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Look for the Northern Lights (Aurora Borealis)

aurora
Aurora is often white or greenish, but pink and red tones occur in particularly strong displays.

NPS Photo

The aurora is a beautiful, if hard to predict, phenomenon, occurring year-round.

In Alaska, summers are marked by extremely long days. Thus, only in the fall, winter and early spring is there enough darkness to allow a chance of seeing the northern lights.

How to See Aurora

Aurora viewing takes luck and patience.

In general, viewing is more likely the farther north you are, as the phenomenon takes place around the poles. Sometimes aurora is active as far south as the upper midwest of the United States, but this is rare.

In Denali National Park, skies are dark enough from roughly mid-August to mid-April for good chances of aurora viewing. Visitors traveling to the park in June or July will certainly not see aurora, as it is far too bright that time of year.

Consult one of several aurora forecasts to get an idea of how likely it is you'll see aurora (note: these forecasts, like weather forecasts, can be changeable and are looking mainly at the short-term, e.g., 3 days to a week).


The Science of Aurora

The aurora borealis (Northern Lights) occurs when a coronal mass ejection (CME), a massive burst of solar wind and magnetic fields, interacts with elements in the earth's atmosphere. Coronal mass ejections are often associated with other forms of solar activity, most notably solar flares. Near solar maxima the sun produces about three CMEs every day, whereas near solar minima there is about one CME every five days. Solar winds stream away from the sun at speeds of about 1 million miles per hour and reach the earth roughly 40 hours after leaving the sun. ­As the electrons enter the earth's upper atmosphere, they will encounter atoms of oxygen and nitrogen at altitudes from 20 to 200 miles above the earth's surface. The color of the aurora depends on which atom is struck, and the altitude of the meeting.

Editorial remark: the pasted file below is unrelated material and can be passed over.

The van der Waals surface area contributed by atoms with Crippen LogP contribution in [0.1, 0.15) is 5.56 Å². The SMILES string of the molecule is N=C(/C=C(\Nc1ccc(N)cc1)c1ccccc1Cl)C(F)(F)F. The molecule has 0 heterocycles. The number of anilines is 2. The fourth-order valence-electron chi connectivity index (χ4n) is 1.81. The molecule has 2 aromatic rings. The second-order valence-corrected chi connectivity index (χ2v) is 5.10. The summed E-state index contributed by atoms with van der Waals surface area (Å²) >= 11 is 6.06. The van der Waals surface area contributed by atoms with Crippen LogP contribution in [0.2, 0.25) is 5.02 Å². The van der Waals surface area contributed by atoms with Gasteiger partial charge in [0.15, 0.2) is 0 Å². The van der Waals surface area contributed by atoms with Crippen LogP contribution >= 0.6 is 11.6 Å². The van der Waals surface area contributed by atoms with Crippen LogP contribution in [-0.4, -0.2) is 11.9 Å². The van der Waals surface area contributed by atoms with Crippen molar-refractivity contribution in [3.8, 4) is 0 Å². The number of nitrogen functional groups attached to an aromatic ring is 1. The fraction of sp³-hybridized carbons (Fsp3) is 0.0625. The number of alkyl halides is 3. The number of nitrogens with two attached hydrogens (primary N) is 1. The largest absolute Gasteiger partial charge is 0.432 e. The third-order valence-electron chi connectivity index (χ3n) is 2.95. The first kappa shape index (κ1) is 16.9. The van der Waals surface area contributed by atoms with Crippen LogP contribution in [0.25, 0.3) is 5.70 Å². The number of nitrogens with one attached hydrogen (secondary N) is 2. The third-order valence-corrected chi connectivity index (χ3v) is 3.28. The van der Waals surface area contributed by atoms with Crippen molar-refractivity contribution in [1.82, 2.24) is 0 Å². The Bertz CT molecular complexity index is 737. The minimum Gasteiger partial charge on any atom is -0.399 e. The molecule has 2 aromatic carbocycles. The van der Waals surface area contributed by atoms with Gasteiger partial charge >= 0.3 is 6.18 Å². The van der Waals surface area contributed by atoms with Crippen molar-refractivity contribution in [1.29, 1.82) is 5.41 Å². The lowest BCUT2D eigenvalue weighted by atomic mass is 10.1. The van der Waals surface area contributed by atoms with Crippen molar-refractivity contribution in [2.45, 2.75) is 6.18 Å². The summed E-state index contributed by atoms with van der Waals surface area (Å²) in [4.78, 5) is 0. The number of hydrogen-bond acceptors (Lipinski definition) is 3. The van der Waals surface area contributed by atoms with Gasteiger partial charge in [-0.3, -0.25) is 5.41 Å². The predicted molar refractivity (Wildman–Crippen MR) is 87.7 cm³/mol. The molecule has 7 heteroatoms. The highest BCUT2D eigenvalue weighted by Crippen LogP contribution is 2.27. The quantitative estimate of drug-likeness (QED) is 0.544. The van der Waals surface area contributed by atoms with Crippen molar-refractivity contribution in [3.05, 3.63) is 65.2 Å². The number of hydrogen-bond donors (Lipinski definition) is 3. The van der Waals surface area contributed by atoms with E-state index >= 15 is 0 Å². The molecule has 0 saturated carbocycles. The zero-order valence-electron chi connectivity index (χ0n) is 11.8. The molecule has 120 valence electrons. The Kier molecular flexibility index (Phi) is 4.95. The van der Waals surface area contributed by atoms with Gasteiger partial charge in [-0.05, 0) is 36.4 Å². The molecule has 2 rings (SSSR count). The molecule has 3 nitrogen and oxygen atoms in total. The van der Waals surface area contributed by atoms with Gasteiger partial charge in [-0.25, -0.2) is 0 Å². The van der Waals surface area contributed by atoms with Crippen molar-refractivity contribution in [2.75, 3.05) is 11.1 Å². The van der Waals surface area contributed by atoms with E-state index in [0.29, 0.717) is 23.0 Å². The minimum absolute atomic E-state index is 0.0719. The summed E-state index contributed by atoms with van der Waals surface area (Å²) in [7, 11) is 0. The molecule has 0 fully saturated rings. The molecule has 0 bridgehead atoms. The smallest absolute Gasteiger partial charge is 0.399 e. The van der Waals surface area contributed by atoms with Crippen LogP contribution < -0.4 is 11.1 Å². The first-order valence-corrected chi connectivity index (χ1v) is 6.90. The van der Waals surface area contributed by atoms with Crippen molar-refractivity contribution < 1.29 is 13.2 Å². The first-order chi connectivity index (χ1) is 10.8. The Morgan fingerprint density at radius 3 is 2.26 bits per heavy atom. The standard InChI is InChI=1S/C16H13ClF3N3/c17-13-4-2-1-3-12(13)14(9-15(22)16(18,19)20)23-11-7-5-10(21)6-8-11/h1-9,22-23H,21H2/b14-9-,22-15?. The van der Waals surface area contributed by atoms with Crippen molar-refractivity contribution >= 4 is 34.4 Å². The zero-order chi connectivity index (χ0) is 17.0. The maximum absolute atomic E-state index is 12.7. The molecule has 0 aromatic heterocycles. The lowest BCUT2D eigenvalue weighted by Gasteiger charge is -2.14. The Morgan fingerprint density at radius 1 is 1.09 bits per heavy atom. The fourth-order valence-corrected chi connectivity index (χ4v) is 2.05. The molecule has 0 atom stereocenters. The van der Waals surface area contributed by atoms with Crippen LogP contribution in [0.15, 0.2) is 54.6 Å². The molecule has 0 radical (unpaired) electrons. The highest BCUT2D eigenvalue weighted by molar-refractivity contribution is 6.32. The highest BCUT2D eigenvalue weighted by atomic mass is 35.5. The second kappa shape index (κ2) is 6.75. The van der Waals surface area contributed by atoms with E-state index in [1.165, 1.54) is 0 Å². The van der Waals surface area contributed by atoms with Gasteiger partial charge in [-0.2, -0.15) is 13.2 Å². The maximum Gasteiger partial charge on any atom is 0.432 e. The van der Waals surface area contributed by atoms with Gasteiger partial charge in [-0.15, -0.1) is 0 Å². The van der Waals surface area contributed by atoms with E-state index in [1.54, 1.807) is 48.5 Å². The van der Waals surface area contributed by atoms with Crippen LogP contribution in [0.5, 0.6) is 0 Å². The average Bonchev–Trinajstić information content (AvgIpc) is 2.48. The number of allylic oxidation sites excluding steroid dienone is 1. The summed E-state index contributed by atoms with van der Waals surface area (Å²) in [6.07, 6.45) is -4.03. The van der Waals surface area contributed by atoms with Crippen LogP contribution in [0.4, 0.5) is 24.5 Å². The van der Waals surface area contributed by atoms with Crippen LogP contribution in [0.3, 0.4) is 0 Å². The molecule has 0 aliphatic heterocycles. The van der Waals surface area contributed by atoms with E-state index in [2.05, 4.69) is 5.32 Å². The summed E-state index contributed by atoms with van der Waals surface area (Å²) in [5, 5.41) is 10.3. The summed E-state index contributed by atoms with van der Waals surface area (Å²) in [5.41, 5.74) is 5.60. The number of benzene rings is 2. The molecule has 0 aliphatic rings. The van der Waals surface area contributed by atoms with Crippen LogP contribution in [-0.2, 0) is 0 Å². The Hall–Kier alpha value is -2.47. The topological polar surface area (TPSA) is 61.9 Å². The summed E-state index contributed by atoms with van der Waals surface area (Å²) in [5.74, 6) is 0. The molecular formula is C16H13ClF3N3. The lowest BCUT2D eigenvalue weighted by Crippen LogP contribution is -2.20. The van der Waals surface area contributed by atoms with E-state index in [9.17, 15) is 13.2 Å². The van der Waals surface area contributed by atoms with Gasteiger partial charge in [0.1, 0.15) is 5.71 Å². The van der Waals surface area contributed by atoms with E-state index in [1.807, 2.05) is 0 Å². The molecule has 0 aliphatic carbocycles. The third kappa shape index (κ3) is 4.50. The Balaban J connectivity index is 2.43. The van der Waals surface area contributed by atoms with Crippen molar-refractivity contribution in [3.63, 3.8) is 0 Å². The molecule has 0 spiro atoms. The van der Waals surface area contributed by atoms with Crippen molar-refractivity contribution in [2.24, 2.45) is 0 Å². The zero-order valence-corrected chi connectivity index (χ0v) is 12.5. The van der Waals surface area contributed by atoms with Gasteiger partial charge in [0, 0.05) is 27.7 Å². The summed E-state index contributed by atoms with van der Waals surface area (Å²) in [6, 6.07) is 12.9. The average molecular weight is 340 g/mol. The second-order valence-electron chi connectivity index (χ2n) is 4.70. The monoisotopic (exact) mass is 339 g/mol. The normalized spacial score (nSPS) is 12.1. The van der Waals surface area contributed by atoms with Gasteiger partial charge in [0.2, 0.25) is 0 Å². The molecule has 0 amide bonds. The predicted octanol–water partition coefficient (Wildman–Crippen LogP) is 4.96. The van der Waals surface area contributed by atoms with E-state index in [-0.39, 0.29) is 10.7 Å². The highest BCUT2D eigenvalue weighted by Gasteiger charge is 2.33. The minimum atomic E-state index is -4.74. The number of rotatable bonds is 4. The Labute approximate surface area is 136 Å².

• Green - oxygen, up to 150 miles in altitude
  • Red - oxygen, above 150 miles in altitude
  • Blue - nitrogen, up to 60 miles in altitude
  • Purple/violet - nitrogen, above 60 miles in altitude
All of the magnetic and electrical forces react with one another in constantly shifting combinations. These shifts and flows can be seen as the auroras "dance," moving along with the atmospheric currents.

The auroras generally occur along the auroral ovals, which center on the magnetic poles and roughly correspond with the Arctic and Antarctic circles. The lights can be visible at lower latitudes when solar activity is high.
Details

In Denali National Park, pets are permitted on roads (when leashed) and in personal vehicles. 

If you are viewing aurora elsewhere, check in advance to see if pets are permitted or not.

 

Entrance fees may apply, see Fees & Passes information.

When you're in mainland Alaska, anywhere away from city lights is a decent place to hope for aurora viewing on a clear, dark night. 

A few unpredictable things are needed to see the aurora:

  • Dark enough
    Alaska is bright in the summer, with the sun up around-the-clock above the Arctic Circle and days nearly as long just below the Arctic. In Denali, it is too bright to see the aurora in June and July, and is too bright for most of May and August. 
  • Clear enough
    Even if the sky is dark, too many clouds will ruin your viewing opportunity. Clear skies are more common in the middle of winter, when the air is often very dry, but there can be plenty of clear nights in fall and spring, too.
  • Aurora-y enough
    The aurora happens year-round, and it can be forecast. Sometimes there is little or no auroral activity, and at other times it can be very active. Search "aurora forecast" with your favorite search engine to pick from among the many forecasting services on the internet. 

Last updated: January 18, 2017